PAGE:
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1999-2000

WPI Professor Earns Research Innovation

FOR IMMEDIATE RELEASE/
Contact: Arlie Corday, WPI Media & Community Relations

WORCESTER, Mass. - A great idea may be its own reward, but it is especially so when it brings $35,000 in its wake.

Germano S. Iannacchione of Waltham, Mass., Worcester Polytechnic Institute assistant professor of physics, has won a Research Innovation Award in support of his "original, innovative scientific research." Given by the Research Corp., a foundation for the advancement of science, the award honors Iannacchione's project titled "New Approach for Calorimetric Spectroscopy." The funds will be used for equipment, supplies and research stipends, among other uses.

"High-resolution measurements of a materials heat capacity - the amount of heat or energy something can hold per degree temperature - reveals a material's property, information an engineer finds useful," Iannacchione said. "However, it also shows something that scientists find extremely useful as well. When a material undergoes a change of phase, like from ice to water, the heat capacity of the material shows an unmistakable feature. Some materials, like glasses and the recent advent of 'smart' polymers, change their phase so slowly that it is sometimes hard to tell if the material has finished changing its phase. This proposal will develop a new experimental approach that would not only answer this question but also give insight as to how these slowly changing systems reach their new phase."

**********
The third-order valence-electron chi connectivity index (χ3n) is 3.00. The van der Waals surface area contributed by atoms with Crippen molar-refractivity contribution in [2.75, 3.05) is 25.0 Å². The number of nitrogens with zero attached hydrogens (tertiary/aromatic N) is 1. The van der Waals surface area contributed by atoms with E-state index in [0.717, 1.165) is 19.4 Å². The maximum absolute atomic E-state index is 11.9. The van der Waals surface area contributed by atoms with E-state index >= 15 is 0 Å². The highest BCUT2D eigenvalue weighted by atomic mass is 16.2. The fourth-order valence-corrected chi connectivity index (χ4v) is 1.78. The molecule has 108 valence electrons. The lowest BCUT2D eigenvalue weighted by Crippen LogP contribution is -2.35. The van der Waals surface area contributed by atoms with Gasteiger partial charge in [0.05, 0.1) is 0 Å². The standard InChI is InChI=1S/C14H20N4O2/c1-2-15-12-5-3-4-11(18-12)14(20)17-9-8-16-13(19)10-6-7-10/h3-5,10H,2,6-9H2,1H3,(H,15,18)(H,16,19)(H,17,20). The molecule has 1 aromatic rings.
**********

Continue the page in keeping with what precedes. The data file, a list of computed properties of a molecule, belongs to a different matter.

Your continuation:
Iannacchione, at WPI since 1998, is also a research affiliate at the Center for Materials Science at the Massachusetts Institute of Technology. He completed postdoctoral research at MIT and Kent State University and earned a 1993 Ph.D. in physics at Kent State and 1990 M.S. and 1987 B.S. degrees in physics from the University of Akron. He was awarded the 1991 David B. Smith Fellowship as the outstanding graduate student in physics at Kent State and was named the 1988-89 Morton-Thiokol research associate in physics at the University of Akron.

A member of the American Physical Society, the American Association for the Advancement of Science, the International Liquid Crystal Society, and the American Association of University Professors, he lives with his wife, Dee, and daughter, Alisionna, in Waltham and is the son of Domenico and Lina Iannacchione of Akron, Ohio.

WPI, founded in 1865, is renowned for its project-based curriculum. Under the WPI Plan, students integrate classroom studies with research projects conducted on campus and around the world.